The intersection between spirituality and world-music is pinpointed in “Sound of the Soul,” a handsome docu about the Fez Festival in Morocco. Event, which takes place annually in the North African city renowned for its history of tolerance, offers attendees a platform where they can tie together music and faith as a universal bond. New Age-leaning auds most receptive to that message might float limited arthouse exposure of the docu; niche popularity on DVD seems assured.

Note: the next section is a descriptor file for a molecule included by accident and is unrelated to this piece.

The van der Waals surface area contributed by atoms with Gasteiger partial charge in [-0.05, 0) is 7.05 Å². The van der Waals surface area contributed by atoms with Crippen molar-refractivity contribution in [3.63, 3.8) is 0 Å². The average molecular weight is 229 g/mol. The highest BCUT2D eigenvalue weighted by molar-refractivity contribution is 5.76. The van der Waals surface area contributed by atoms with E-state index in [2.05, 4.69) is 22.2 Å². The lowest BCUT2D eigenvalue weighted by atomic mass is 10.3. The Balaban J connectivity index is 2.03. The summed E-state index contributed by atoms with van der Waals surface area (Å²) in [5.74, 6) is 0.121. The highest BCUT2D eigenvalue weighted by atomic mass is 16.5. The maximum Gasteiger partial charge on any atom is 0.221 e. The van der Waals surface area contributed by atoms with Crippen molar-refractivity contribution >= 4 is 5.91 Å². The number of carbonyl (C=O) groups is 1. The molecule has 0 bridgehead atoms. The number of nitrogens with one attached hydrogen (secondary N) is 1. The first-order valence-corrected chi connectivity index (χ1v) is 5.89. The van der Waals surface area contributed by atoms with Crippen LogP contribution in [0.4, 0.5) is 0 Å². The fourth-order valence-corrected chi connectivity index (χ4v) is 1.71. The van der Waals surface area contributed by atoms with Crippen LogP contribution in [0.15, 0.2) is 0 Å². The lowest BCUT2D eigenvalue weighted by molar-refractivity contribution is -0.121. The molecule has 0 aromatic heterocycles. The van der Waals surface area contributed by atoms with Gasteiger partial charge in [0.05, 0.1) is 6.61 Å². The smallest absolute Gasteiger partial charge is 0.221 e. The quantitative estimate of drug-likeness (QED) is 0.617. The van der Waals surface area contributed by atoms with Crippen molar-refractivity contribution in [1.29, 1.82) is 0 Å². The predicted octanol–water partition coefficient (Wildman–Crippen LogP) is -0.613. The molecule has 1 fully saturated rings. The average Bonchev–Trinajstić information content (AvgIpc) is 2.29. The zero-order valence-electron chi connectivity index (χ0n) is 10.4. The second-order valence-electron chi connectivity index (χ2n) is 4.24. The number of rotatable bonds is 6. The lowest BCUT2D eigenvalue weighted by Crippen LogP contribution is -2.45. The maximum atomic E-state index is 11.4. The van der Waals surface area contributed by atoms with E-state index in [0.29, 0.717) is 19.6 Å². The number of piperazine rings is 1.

Slightly gushy narration from Padma Prakasha posits the Fez Fest as a place where diverse musical magic promotes global peace and eco-friendliness. Why the event draws diplomats, World Trade Organization officials and multinational corporate honchos is not explained. However, the main attraction is the lineup of frequently astonishing acts glimpsed and (more importantly) heard. They range from ethereal Irish vocal group Anuna and mournful Portuguese singer Katia Guerriro to choirs devoted to early Euro-Russo sacred music. Groups from outside the West are often intensely rhythmic and ecstatic, though most raucous is New York City brass band Sons of Thunder. There’s great sonic variety among the Moroccan acts alone. Wide-format DV lensing and sound recording are first-rate.